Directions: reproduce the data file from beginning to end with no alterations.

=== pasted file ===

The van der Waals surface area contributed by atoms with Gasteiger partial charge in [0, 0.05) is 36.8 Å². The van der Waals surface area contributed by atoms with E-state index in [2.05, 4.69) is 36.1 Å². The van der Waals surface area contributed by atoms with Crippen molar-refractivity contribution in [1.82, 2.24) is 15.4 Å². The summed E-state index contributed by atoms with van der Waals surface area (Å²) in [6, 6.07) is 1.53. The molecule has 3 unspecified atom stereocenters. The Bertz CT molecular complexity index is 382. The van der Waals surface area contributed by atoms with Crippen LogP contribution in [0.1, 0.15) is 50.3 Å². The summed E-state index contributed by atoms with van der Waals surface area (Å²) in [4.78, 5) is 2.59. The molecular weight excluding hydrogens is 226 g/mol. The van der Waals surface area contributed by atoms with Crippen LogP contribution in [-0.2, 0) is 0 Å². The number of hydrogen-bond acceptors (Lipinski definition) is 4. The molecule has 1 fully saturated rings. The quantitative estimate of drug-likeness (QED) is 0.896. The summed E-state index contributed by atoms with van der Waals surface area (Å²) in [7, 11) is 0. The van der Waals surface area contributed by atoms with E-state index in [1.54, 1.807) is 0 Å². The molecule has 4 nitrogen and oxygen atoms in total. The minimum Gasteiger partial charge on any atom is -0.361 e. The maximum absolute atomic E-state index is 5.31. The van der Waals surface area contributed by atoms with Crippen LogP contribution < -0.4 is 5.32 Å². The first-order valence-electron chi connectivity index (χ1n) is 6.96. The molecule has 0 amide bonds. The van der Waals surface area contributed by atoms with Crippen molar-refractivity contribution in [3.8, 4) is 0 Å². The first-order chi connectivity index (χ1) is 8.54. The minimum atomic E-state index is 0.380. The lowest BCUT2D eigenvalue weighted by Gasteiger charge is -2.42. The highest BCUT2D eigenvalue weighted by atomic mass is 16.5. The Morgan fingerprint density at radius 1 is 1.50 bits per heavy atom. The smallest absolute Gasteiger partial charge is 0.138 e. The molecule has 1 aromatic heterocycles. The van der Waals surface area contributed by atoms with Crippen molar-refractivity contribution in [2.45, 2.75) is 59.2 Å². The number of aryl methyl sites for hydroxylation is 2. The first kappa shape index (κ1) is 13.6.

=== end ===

The van der Waals surface area contributed by atoms with Gasteiger partial charge in [0, 0.05) is 36.8 Å². The van der Waals surface area contributed by atoms with E-state index in [2.05, 4.69) is 36.1 Å². The van der Waals surface area contributed by atoms with Crippen molar-refractivity contribution in [1.82, 2.24) is 15.4 Å². The summed E-state index contributed by atoms with van der Waals surface area (Å²) in [6, 6.07) is 1.53. The molecule has 3 unspecified atom stereocenters. The Bertz CT molecular complexity index is 382. The van der Waals surface area contributed by atoms with Crippen LogP contribution in [0.1, 0.15) is 50.3 Å². The summed E-state index contributed by atoms with van der Waals surface area (Å²) in [4.78, 5) is 2.59. The molecular weight excluding hydrogens is 226 g/mol. The van der Waals surface area contributed by atoms with Crippen LogP contribution in [-0.2, 0) is 0 Å². The number of hydrogen-bond acceptors (Lipinski definition) is 4. The molecule has 1 fully saturated rings. The quantitative estimate of drug-likeness (QED) is 0.896. The summed E-state index contributed by atoms with van der Waals surface area (Å²) in [7, 11) is 0. The van der Waals surface area contributed by atoms with E-state index in [1.54, 1.807) is 0 Å². The molecule has 4 nitrogen and oxygen atoms in total. The minimum Gasteiger partial charge on any atom is -0.361 e. The maximum absolute atomic E-state index is 5.31. The van der Waals surface area contributed by atoms with Crippen LogP contribution < -0.4 is 5.32 Å². The first-order valence-electron chi connectivity index (χ1n) is 6.96. The molecule has 0 amide bonds. The van der Waals surface area contributed by atoms with Crippen molar-refractivity contribution in [3.8, 4) is 0 Å². The first-order chi connectivity index (χ1) is 8.54. The minimum atomic E-state index is 0.380. The lowest BCUT2D eigenvalue weighted by Gasteiger charge is -2.42. The highest BCUT2D eigenvalue weighted by atomic mass is 16.5. The Morgan fingerprint density at radius 1 is 1.50 bits per heavy atom. The smallest absolute Gasteiger partial charge is 0.138 e. The molecule has 1 aromatic heterocycles. The van der Waals surface area contributed by atoms with Crippen molar-refractivity contribution in [2.45, 2.75) is 59.2 Å². The number of aryl methyl sites for hydroxylation is 2. The first kappa shape index (κ1) is 13.6.